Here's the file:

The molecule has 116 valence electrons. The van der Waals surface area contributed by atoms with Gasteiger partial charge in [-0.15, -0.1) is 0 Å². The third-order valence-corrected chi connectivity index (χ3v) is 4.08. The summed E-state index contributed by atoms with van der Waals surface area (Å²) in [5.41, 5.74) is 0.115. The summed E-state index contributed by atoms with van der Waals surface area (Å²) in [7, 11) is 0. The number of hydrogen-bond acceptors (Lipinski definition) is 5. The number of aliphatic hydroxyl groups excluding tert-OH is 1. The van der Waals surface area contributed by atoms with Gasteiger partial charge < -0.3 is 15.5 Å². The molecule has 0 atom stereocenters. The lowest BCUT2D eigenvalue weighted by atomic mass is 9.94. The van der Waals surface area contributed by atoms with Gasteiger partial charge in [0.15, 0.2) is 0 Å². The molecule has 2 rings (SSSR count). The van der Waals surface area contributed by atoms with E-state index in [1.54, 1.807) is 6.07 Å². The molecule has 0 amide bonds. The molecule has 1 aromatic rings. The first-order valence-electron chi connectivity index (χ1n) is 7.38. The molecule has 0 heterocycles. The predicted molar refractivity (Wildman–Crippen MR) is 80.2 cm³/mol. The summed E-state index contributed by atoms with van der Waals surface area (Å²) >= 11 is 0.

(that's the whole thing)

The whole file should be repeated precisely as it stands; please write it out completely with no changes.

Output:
The molecule has 116 valence electrons. The van der Waals surface area contributed by atoms with Gasteiger partial charge in [-0.15, -0.1) is 0 Å². The third-order valence-corrected chi connectivity index (χ3v) is 4.08. The summed E-state index contributed by atoms with van der Waals surface area (Å²) in [5.41, 5.74) is 0.115. The summed E-state index contributed by atoms with van der Waals surface area (Å²) in [7, 11) is 0. The number of hydrogen-bond acceptors (Lipinski definition) is 5. The number of aliphatic hydroxyl groups excluding tert-OH is 1. The van der Waals surface area contributed by atoms with Gasteiger partial charge < -0.3 is 15.5 Å². The molecule has 0 atom stereocenters. The lowest BCUT2D eigenvalue weighted by atomic mass is 9.94. The van der Waals surface area contributed by atoms with Gasteiger partial charge in [0.15, 0.2) is 0 Å². The molecule has 2 rings (SSSR count). The van der Waals surface area contributed by atoms with E-state index in [1.54, 1.807) is 6.07 Å². The molecule has 0 amide bonds. The molecule has 1 aromatic rings. The first-order valence-electron chi connectivity index (χ1n) is 7.38. The molecule has 0 heterocycles. The predicted molar refractivity (Wildman–Crippen MR) is 80.2 cm³/mol. The summed E-state index contributed by atoms with van der Waals surface area (Å²) >= 11 is 0.